Focus on specialization, and future employers will recognize your acumen—even if you did not obtain your degree from a brand name school.
Schools understand that MBA students have widely varying professional and personal needs. That's why they offer the degree in multiple formats: traditional on-campus programs delivered on both full-time and part-time calendars, online programs, weekend and evening programs, and executive MBA programs.
Which option is best for you? If you need or want to work full-time while earning your degree, a part-time program is your only practical option. You can attend an on-campus program that meets on evenings or weekends, or you could take advantage of the convenience of online study. The latter option eliminates the hassle of commuting and allows you to attend a program far beyond your geographic area.
Full-time programs maximize networking and recruitment opportunities. They are a good choice for younger MBA candidates who can afford to take two years off work to pursue an advanced degree.
Executive MBA (EMBA) programs, as their name suggests, are designed for experienced professionals. Many require applicants to have at least five years of post-undergraduate managerial or executive experience; some go as high as ten years. EMBA programs tend to skip (or quickly summarize) foundational material because their students already know it. They focus instead on higher-level management, planning, and strategy content.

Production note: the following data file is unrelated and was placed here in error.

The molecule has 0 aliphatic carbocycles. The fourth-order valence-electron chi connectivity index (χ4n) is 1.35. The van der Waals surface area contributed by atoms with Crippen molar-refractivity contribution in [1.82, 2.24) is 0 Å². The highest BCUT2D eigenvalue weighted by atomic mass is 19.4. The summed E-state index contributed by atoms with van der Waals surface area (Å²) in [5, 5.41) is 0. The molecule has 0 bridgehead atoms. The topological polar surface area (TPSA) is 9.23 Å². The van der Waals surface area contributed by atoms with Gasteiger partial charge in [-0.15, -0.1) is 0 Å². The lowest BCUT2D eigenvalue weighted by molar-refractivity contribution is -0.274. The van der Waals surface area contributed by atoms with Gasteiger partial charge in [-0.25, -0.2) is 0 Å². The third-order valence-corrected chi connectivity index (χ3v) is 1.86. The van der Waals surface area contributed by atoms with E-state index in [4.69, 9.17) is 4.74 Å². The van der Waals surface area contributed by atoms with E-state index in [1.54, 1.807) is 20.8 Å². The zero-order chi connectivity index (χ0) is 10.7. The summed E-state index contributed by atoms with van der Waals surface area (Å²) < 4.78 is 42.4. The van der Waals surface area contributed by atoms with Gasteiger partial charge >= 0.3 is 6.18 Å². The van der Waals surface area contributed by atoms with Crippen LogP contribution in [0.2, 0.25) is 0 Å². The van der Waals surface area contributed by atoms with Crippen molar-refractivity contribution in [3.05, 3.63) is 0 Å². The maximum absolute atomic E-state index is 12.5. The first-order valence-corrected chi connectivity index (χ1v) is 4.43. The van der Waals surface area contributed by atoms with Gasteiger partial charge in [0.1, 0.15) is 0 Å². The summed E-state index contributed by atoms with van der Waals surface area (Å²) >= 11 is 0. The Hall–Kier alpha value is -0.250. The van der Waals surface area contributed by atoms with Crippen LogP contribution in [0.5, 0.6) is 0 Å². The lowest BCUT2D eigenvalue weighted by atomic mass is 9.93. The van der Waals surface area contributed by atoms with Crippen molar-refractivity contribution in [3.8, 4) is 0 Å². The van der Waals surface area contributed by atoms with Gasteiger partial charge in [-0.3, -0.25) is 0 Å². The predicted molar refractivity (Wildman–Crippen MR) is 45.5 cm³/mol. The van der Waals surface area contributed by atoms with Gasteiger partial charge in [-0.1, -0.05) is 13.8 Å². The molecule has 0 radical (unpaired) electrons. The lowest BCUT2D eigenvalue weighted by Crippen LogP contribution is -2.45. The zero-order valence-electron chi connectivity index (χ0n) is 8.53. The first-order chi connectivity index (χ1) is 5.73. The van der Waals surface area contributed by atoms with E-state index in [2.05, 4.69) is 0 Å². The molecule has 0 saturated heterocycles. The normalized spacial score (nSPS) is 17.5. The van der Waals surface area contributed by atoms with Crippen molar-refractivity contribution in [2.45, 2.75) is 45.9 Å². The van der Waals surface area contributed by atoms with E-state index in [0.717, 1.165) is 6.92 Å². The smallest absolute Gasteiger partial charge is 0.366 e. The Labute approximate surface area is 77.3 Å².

What matters most when deciding where to get your MBA? It may be protecting your investment. Before enrolling in any program, ensure that a diploma from this school has real value in the marketplace. For this reason, it’s important to seek out a reputable and accredited school.
Accreditation of business programs in the US is dominated by two organizations. The Association to Advance Collegiate Schools of Business (AACSB) is the older and more commonly held of the two. The Accreditation Council for Business Schools and Programs (ACBSP), founded in 1988, pays less attention to institutions' research results and more to teaching quality and post-graduation outcomes. Many smaller schools that struggle for AACSB accreditation apply to the ACBSP instead.
An MBA from a top school often yields a top salary. By the time you get five to ten years out from graduation, however, those salary differences shrink considerably.
There is a dramatic return on investment for MBAs from a range of quality schools, not just for those from top flight programs. The comparison between pre-MBA pay and post-MBA pay was up over 50 percent for full-time MBA students graduating from the top 50 business schools. Post-MBA students five years out were up over 80 percent from their starting salaries. And part-time MBA students also shared in the boost. Their post-MBA starting pay increased by 41 percent from their pre-MBA pay.
Most MBA students report that their main incentive is to boost their salary and facilitate the kind of career and lifestyle they desire. The latest data suggests that an MBA remains a strong investment. Knowing that the value of a business degree exceeds the brand name of a school should inspire any would-be MBA to choose the school that fits them best.